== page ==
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Retailers in Diss worry about future for high street amidst post-pandemic plight and rise in online shopping



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Retailers in Diss have warned that they face an existential threat as they find themselves up against the growing popularity of online shopping.

Some high street shops have seen their footfall halve since the pandemic began – and have taken the step of issuing a plea for people to think before buying online.

Helen Beeching, who runs gift shop Our Slice of Country Life, in Park Road, said many businesses were looking at pulling down the shutters for good following a particularly quiet winter.

“People are getting worried,” said the 42-year-old. “They are comparing it to recent years and they are concerned – this is not just the Christmas eek that a lot of people go through.

Helen Beeching, who runs Our Slice of Country Life, has warned that the high street may struggle to survive if shopping habits do not change. Picture: Mark Bullimore Photography.
Helen Beeching, who runs Our Slice of Country Life, has warned that the high street may struggle to survive if shopping habits do not change. Picture: Mark Bullimore Photography.

“Diss has got a wealth of businesses but most people are feeling the pinch.

“I know that some businesses are now looking at when their contracts will end because of the drop in footfall. Some are looking to go online, some are looking to shut completely – it’s not great.

“None of us have big bank accounts to fall back on. You can only go on for so long before it’s an awful lot of work for no money.”

Alison Southernwood, who runs boutique store Just a Label, has seen footfall halved since the pandemic began. Picture by Mark Bullimore Photography.
Alison Southernwood, who runs boutique store Just a Label, has seen footfall halved since the pandemic began. Picture by Mark Bullimore Photography.

Alison Southernwood, who runs boutique store Just a Label, in St Nicholas Street, echoed this sentiment.

“The footfall is so low and trading is down by under half since Covid,” she said.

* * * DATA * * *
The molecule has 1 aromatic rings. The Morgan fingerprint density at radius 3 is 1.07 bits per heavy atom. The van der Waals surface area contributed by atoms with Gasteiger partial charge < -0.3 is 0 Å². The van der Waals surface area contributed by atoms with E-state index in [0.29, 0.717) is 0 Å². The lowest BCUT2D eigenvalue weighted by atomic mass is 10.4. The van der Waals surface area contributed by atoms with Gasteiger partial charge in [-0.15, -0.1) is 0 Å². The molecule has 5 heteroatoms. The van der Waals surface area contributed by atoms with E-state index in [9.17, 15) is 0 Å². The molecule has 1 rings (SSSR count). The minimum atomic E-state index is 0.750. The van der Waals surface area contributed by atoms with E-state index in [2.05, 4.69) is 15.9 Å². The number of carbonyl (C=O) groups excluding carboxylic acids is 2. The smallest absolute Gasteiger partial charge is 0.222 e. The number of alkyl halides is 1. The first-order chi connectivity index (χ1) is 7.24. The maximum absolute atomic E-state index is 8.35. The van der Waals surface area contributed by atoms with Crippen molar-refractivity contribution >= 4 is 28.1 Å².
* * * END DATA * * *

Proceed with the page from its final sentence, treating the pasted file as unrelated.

“I understand people’s shopping habits have changed and a lot more people shop online – but, unless something changes, I’m not sure how the high street will survive.”

Mrs Beeching warned that the problems facing existing shops also had the potential to deter future investment in the town.

“If everyone shops online, then new shops won’t open,” she said. “If they see shops shutting, they’ll think ‘that’s a bad investment’.

“Everyone likes to live in a town were there’s a good range of shops and cafés – if the town is doing well and people are shopping locally, then the whole town thrives.”

Mrs Southernwood added: “I don’t have all the answers on how we can change things but something needs to change or we will not make it.”

Problems facing high street stores in Diss long pre-date the pandemic; year-on-year, growing numbers of shoppers have favoured spending their money in Norwich and Ipswich over shopping locally.

However, Sue Kiddie, who runs boutique store Tatters, in Mere Street, said the pandemic had gone some way to reversing that trend.

Sue Kiddie, who runs clothing store Tatters, feels more optimistic about the future of the high street. Picture: Mark Bullimore Photography.
Sue Kiddie, who runs clothing store Tatters, feels more optimistic about the future of the high street. Picture: Mark Bullimore Photography.

“A lot of my customers have said they don’t want to go into the big towns because of Covid,” she said.

“They feel much more comfortable in Diss.”

Mrs Kiddie added that, while the rise in online shopping had certainly made an impact, it was far from a death knell for the high street.

“It’s been a difficult three years but it’s going a lot better than we could have hoped for,” she said.

“It’s much better than it’s been over the past few years.

“We’ve had a good Christmas and we have a lot of customers who have been loyal and have come back.

“I think it’s as good as we are going to get. That’s not to say it couldn’t be better, but we’re up against the internet and nothing is going to change that.”



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